16. Thank you for this. I’m a raging alcoholic and my poison is Long Island Iced Tea. Going to a restaurant will cost you between $10.00 – $13.00 per drink. I’m trying to make one for $6.00 and drink 2 a day (300ML alcohol total). Lemons in my area (closest to me) are $.80 and $.96 per lemon. I use 2 lemons in my Long Island Iced Tea recipe. At my rate, I’m spending almost $50.00 per batch on lemons. I’m going to follow your advice!

  17. I think it’s a good idea to remove as much air as possible from the bags before re-freezing. It’s surprising how much water (depending on the humidity) is in the air. It’s the air in the bag that creates the icicles that stick to the surface of the cubes and actually dilute the thawed juice and the oxygen in the air also contribute to taste change.
    If, like many people, you don’t have a vacuum sealer, an easy trick is to almost completely close the bag, leaving a small ‘hole’ at the end of each seal, then – after breathing out just cover the ‘hole’ with your mouth and breath in! the maximum amount of air will be removed and you can quickly finish sealing the bag.
    Remember that there is no contamination – you are breathing in and not possibly passing anything from your breath into the bag.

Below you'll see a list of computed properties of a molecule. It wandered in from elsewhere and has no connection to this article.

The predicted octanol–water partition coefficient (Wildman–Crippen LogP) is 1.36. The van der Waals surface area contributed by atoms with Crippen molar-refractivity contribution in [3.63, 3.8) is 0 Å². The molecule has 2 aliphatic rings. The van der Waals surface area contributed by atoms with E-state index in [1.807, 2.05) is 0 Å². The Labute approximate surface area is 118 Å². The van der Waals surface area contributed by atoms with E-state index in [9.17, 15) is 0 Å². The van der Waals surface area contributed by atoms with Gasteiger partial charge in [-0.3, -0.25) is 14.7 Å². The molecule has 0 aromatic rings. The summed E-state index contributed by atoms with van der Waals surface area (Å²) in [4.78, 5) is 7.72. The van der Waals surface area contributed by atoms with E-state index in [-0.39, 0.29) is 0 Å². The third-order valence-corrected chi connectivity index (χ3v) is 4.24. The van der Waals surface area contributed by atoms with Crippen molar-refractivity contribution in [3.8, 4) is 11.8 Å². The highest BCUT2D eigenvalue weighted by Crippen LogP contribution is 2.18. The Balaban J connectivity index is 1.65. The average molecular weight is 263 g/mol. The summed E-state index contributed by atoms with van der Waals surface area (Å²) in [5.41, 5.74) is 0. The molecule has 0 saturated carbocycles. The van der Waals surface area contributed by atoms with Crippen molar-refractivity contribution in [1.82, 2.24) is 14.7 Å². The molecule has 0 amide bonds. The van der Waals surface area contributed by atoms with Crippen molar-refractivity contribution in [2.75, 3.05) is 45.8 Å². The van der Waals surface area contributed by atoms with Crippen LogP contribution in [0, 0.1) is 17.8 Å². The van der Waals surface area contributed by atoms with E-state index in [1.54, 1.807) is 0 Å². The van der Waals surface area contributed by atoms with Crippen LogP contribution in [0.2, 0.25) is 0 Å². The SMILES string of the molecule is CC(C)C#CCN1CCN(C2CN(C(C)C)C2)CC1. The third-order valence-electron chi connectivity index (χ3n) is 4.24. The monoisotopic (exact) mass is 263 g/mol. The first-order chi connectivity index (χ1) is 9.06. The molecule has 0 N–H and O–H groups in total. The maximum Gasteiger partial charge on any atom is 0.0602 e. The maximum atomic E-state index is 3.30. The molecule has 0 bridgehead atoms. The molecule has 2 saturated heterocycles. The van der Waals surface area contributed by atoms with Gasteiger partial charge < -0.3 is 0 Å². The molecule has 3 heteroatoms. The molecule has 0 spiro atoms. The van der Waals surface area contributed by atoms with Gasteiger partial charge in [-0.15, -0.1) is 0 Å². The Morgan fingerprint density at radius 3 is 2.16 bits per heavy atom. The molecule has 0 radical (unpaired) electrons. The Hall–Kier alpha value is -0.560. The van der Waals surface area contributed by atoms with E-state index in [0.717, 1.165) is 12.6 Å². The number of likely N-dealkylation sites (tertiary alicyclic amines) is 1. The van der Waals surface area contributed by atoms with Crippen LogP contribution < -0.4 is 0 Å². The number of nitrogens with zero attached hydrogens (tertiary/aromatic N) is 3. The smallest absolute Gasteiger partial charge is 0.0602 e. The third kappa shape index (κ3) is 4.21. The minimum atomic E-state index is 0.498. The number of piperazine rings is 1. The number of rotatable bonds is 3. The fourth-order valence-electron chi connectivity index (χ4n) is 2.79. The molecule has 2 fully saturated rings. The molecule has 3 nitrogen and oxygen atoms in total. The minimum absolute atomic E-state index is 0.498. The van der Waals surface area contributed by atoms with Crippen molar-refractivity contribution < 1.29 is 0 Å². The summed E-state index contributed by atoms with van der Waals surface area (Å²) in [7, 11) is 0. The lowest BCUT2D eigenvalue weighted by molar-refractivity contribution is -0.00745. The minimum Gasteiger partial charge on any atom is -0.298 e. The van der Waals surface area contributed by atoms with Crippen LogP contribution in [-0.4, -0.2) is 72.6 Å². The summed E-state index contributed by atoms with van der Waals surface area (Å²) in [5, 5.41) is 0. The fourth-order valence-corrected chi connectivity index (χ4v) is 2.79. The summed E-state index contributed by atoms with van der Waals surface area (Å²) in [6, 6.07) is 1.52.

Another good tip is to write “Lemon Juice” and the date on the bag/s before removing the trays from the freezer so that there is as little chance as possible of the cubes starting to thaw and then sticking together as they re-freeze in the bags. If I have enough room in my freezer (it’s usually pretty full) I put the trays of liquid in (or with0 a baking tray, into the freezer. This way, I can remove the baking tray and one of the juice tray at a time and pop the cubes out onto the ice-cold tray, which minimises the possibility of thawing while the blocks are out of the freezer. This is very handy if you need a certain amount of juice and want to remove a certain number of whole blocks – without having to ‘chisel’ them apart.

  18. Hi, Just found you page while looking for how to freeze lemon juice. I’m wondering if you have a web page where you update regularly if so I would love to join it. I grow lots of fruit and veg and use a dehydrator which means I’m always looking for help and advice.
    Many thanks for reading.


  19. This is a great idea. We have a dwarf Meyer lemon tree and I really didn’t want to waste all these lemon.

  20. I have been freezing lemon juice in the zip lock containers with screw on lids.It seems the juice is weaker tasting .Could it be picking up water as it is defrosting ???

  21. I tried this, but my cubes didn’t totally freeze on top, they are gooey. Like when you freeze something with a lot of sugar in it. Will they eventually freeze solid? Thank you!

  22. So I froze Tons of lemon juice into ice cube trays and put them in zip locks. Then the GFI went bad and all my juice defrosted into one big clump . Can I defrost and re freeze in ice cube trays ?

  23. I am using Meyer lemons and the tops are very sticky. I am afraid if I put the m in a bag they will all stick together Please HELP !! thank you